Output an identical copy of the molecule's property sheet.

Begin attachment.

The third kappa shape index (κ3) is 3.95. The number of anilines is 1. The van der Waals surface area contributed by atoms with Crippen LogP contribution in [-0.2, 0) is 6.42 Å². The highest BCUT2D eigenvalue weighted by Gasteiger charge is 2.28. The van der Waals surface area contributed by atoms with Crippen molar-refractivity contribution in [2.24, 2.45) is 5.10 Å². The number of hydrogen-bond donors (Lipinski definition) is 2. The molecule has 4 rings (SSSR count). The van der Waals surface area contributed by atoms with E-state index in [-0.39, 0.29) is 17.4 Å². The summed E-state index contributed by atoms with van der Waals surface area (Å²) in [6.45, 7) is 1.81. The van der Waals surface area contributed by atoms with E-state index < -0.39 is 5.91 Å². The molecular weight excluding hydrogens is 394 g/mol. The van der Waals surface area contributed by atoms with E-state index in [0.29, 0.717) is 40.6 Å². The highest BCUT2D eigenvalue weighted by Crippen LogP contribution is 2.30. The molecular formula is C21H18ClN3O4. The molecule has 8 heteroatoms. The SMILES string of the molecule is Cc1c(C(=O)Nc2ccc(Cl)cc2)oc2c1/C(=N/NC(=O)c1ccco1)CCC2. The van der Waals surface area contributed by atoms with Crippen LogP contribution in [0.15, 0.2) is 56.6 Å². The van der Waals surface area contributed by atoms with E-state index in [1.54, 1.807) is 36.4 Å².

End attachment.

The third kappa shape index (κ3) is 3.95. The number of anilines is 1. The van der Waals surface area contributed by atoms with Crippen LogP contribution in [-0.2, 0) is 6.42 Å². The highest BCUT2D eigenvalue weighted by Gasteiger charge is 2.28. The van der Waals surface area contributed by atoms with Crippen molar-refractivity contribution in [2.24, 2.45) is 5.10 Å². The number of hydrogen-bond donors (Lipinski definition) is 2. The molecule has 4 rings (SSSR count). The van der Waals surface area contributed by atoms with E-state index in [-0.39, 0.29) is 17.4 Å². The summed E-state index contributed by atoms with van der Waals surface area (Å²) in [6.45, 7) is 1.81. The van der Waals surface area contributed by atoms with E-state index < -0.39 is 5.91 Å². The molecular weight excluding hydrogens is 394 g/mol. The van der Waals surface area contributed by atoms with E-state index in [0.29, 0.717) is 40.6 Å². The highest BCUT2D eigenvalue weighted by Crippen LogP contribution is 2.30. The molecular formula is C21H18ClN3O4. The molecule has 8 heteroatoms. The SMILES string of the molecule is Cc1c(C(=O)Nc2ccc(Cl)cc2)oc2c1/C(=N/NC(=O)c1ccco1)CCC2. The van der Waals surface area contributed by atoms with Crippen LogP contribution in [0.15, 0.2) is 56.6 Å². The van der Waals surface area contributed by atoms with E-state index in [1.54, 1.807) is 36.4 Å².